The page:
A quick look at primary night in Methuen. Turnout was 12.75%. Lets look at some of the key races:
Democratic Governors Council
Republican Fifth Congressional:
Shapiro 22.10 %
Republican State Senator:
Republican Rep 18th Essex:
Lyons Jr. 85.63%
Mayor, do you agree that it’s time for us to look at the money we spend on elections? It just seems like we continue to do it “the way we always have” and yet fewer and fewer people vote. Perhaps if we looked at ways to innovate, online voting, for example, we’d not only spend less money, we might actually get more people to vote.
In your opinion, whose job is it to “get people to the polls?” The people who are running or those of us whose job it is to administer the elections?
I think it really is past time to look at different methods for conducting elections. The technology is there to make it easier for people to vote. But as you know change comes hard, and sometimes people would rather stick with a failing model to avoid that change. As far as whose job it is to bring folks out my opinion is that job belongs to the candidates. Lack of voter enthusiasm is a big part of our problem. It is our job to make sure that voting is as easy as it can be for the people who choose to vote, under current law. What do the clerks think of online voting? Is there any professional consensus on ways to stimulate voter interest?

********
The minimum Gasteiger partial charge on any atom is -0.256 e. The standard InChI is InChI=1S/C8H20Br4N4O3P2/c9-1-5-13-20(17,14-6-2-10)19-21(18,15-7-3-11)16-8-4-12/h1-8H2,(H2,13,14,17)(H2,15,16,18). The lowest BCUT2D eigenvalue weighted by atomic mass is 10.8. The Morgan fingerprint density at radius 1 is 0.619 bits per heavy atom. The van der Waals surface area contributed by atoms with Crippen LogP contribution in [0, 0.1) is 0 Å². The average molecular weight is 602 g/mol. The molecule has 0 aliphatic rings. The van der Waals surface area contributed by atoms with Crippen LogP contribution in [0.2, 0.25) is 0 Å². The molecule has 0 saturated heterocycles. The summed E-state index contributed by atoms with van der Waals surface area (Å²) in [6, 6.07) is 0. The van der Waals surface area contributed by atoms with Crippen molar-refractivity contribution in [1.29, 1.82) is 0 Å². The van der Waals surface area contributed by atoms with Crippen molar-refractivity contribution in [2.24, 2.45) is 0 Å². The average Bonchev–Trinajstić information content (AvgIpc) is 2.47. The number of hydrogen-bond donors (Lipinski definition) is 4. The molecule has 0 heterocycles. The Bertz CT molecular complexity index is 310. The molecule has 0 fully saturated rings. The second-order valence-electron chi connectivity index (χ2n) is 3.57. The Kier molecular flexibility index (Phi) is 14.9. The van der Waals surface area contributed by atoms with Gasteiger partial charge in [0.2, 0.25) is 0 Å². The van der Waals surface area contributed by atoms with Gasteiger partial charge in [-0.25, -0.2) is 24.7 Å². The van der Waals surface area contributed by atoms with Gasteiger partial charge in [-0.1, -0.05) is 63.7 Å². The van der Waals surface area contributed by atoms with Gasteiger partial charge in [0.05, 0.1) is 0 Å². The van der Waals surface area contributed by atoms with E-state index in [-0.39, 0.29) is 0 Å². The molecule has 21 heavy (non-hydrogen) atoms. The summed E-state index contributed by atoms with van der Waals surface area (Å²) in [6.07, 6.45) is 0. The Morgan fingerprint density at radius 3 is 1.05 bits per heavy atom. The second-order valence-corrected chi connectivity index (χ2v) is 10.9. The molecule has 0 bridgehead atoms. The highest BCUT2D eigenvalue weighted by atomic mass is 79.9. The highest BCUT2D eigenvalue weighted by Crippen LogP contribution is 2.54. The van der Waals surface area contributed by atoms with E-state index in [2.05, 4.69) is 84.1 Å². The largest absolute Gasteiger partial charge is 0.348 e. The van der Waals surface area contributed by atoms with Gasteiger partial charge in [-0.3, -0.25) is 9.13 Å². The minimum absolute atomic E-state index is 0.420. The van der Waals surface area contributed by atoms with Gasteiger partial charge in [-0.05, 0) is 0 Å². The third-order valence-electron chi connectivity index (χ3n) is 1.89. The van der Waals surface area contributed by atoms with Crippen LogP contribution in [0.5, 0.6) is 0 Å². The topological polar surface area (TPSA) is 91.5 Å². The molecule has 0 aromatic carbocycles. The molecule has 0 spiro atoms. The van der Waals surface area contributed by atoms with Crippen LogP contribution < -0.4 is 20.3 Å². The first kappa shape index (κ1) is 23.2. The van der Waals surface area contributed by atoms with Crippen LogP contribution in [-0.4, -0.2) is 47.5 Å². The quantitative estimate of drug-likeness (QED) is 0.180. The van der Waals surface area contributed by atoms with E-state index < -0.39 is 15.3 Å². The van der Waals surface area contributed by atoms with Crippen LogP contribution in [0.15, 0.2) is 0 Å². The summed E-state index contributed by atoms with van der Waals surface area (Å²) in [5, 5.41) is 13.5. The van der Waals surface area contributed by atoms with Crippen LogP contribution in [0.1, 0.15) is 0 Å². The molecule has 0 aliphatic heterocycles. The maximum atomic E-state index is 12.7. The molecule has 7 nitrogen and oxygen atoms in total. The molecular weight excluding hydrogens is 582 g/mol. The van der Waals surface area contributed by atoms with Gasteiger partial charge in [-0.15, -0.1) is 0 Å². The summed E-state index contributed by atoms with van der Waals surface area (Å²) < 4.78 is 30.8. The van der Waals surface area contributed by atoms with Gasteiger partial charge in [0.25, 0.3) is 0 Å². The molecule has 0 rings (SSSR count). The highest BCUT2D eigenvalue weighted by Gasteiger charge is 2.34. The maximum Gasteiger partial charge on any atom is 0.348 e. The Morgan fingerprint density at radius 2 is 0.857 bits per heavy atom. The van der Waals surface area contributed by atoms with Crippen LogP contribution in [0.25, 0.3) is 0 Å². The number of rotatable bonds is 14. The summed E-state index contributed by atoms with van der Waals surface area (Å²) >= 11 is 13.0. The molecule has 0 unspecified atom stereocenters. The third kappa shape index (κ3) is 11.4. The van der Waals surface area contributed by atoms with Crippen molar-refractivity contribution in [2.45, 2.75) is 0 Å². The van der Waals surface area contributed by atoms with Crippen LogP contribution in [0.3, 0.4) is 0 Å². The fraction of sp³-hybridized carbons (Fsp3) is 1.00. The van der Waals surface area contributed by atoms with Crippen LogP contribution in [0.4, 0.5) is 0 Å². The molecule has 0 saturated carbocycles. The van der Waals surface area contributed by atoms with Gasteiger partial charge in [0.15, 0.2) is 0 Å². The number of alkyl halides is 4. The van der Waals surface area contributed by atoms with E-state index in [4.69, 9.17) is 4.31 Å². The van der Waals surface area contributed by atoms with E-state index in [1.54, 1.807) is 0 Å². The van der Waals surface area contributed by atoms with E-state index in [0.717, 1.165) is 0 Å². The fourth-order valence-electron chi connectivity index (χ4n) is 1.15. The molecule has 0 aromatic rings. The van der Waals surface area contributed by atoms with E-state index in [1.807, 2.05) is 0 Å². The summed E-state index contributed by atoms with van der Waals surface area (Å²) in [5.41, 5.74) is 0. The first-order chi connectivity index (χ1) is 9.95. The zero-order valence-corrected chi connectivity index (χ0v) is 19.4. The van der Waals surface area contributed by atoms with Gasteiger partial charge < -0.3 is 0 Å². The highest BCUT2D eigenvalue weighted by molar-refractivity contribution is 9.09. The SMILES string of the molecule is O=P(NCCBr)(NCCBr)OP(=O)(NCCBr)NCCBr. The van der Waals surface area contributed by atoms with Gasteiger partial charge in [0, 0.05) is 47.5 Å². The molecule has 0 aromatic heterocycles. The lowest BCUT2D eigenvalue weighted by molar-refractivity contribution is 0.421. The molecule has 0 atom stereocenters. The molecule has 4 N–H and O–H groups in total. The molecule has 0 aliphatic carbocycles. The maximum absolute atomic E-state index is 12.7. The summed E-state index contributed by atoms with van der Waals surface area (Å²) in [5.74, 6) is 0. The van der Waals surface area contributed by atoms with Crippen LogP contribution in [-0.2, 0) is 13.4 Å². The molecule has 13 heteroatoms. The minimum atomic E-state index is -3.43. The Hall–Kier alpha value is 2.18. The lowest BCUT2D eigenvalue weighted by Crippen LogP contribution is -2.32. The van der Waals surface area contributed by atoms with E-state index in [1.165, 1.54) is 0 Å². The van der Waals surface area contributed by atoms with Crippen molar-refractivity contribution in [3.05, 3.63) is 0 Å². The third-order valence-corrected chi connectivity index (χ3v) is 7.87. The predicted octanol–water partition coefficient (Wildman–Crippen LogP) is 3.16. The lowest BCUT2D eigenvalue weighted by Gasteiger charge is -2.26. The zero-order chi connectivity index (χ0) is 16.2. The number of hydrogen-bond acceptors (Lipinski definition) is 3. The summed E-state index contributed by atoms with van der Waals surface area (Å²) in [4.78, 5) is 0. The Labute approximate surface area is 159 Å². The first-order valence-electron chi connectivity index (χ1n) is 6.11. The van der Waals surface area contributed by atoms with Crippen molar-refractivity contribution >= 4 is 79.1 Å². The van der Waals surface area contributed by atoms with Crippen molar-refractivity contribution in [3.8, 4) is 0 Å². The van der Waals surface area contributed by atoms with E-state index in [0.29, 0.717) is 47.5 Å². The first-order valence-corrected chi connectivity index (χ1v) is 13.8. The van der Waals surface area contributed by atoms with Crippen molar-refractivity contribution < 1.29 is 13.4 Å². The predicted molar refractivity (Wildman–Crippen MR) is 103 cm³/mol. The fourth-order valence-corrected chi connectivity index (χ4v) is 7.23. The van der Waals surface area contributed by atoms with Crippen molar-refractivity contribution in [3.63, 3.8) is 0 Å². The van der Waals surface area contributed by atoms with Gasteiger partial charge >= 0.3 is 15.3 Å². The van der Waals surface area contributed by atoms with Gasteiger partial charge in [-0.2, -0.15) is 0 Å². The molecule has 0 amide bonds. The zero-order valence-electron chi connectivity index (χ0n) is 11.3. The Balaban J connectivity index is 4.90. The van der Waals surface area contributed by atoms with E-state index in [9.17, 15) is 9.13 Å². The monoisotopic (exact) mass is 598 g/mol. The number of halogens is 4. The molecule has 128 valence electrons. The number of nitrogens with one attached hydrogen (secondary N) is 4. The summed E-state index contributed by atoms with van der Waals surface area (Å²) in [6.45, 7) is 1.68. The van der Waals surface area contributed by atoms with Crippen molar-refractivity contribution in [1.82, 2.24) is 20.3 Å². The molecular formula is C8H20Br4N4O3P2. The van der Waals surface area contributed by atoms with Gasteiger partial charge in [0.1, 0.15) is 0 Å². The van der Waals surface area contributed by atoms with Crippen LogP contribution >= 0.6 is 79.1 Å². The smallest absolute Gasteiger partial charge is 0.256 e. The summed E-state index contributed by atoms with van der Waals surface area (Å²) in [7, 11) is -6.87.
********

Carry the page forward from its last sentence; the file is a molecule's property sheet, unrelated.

Another option is to have the primaries and even look to Election Day on Saturdays. This may give more opportunities to vote.
I agree totally that the most effective “get out the vote” catalyst is for the candidates to generate the interest in their campaigns. Note the turnout in the January 2010 special election; Scott Brown was a compelling candidate who ran an exceptional campaign, and the electorate responded. Remember, this was during the coldest month of the year the day after a holiday and a snowstorm, and turnout was over 50%.
As for the clerks, I can’t say I have heard a lot of discussion about online voting, but if I had to guess I would think that community would be more than willing to think about and consider anything. They are a wealth of knowledge and the bridge from “the way it has always been” to “how to make it better.”
However, their, and my, biggest frustration, is that the legislative initiatives out there that relate to voting, for example election day registration, are always undertaken without input from the clerks, the community that best knows the process. They have finally brought us into the fold on that particular issue, but it is a major concern that they could even have thought it was a good idea to not discuss it with us first.
I think we would all be concerned if even more revolutionary measures, such as online voting, were contemplated without extensive consultation with the community of clerks.
But it is fascinating to contemplate, and I think we can do it a lot better and a lot cheaper, if the will is there to change it.